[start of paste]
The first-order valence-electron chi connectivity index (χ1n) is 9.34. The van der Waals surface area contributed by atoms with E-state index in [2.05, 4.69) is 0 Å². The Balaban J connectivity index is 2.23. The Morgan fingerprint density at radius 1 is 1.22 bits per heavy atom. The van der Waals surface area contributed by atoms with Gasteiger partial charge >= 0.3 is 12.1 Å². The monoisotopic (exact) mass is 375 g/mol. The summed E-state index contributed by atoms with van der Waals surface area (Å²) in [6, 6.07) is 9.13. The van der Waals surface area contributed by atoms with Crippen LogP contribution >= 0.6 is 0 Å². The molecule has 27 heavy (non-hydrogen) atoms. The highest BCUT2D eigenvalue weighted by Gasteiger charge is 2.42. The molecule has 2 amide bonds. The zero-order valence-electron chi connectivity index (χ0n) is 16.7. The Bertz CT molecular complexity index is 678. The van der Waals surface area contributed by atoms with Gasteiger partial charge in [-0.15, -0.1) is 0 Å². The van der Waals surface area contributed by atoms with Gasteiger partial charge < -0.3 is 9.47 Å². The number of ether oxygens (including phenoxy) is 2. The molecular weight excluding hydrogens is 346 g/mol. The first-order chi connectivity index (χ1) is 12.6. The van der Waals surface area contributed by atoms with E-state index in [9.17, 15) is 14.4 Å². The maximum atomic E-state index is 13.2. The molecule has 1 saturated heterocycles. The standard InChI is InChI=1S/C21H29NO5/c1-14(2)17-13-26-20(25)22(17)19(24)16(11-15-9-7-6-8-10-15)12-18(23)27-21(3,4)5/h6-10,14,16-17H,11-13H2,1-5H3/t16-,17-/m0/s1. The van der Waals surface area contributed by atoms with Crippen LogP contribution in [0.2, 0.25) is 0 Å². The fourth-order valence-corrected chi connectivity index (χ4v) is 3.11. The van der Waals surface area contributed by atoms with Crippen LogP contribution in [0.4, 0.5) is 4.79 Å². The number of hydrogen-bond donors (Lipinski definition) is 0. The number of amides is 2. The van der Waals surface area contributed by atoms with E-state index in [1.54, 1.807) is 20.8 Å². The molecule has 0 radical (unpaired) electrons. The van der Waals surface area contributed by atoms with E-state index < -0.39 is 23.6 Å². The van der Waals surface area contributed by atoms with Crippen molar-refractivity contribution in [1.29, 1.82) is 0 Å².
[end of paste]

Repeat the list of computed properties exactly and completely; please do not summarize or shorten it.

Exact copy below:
The first-order valence-electron chi connectivity index (χ1n) is 9.34. The van der Waals surface area contributed by atoms with E-state index in [2.05, 4.69) is 0 Å². The Balaban J connectivity index is 2.23. The Morgan fingerprint density at radius 1 is 1.22 bits per heavy atom. The van der Waals surface area contributed by atoms with Gasteiger partial charge >= 0.3 is 12.1 Å². The monoisotopic (exact) mass is 375 g/mol. The summed E-state index contributed by atoms with van der Waals surface area (Å²) in [6, 6.07) is 9.13. The van der Waals surface area contributed by atoms with Crippen LogP contribution >= 0.6 is 0 Å². The molecule has 27 heavy (non-hydrogen) atoms. The highest BCUT2D eigenvalue weighted by Gasteiger charge is 2.42. The molecule has 2 amide bonds. The zero-order valence-electron chi connectivity index (χ0n) is 16.7. The Bertz CT molecular complexity index is 678. The van der Waals surface area contributed by atoms with Gasteiger partial charge in [-0.15, -0.1) is 0 Å². The van der Waals surface area contributed by atoms with Gasteiger partial charge < -0.3 is 9.47 Å². The number of ether oxygens (including phenoxy) is 2. The molecular weight excluding hydrogens is 346 g/mol. The first-order chi connectivity index (χ1) is 12.6. The van der Waals surface area contributed by atoms with E-state index in [9.17, 15) is 14.4 Å². The maximum atomic E-state index is 13.2. The molecule has 1 saturated heterocycles. The standard InChI is InChI=1S/C21H29NO5/c1-14(2)17-13-26-20(25)22(17)19(24)16(11-15-9-7-6-8-10-15)12-18(23)27-21(3,4)5/h6-10,14,16-17H,11-13H2,1-5H3/t16-,17-/m0/s1. The van der Waals surface area contributed by atoms with Crippen LogP contribution in [0.2, 0.25) is 0 Å². The fourth-order valence-corrected chi connectivity index (χ4v) is 3.11. The van der Waals surface area contributed by atoms with Crippen LogP contribution in [0.4, 0.5) is 4.79 Å². The number of hydrogen-bond donors (Lipinski definition) is 0. The number of amides is 2. The van der Waals surface area contributed by atoms with E-state index in [1.54, 1.807) is 20.8 Å². The molecule has 0 radical (unpaired) electrons. The van der Waals surface area contributed by atoms with E-state index < -0.39 is 23.6 Å². The van der Waals surface area contributed by atoms with Crippen molar-refractivity contribution in [1.29, 1.82) is 0 Å².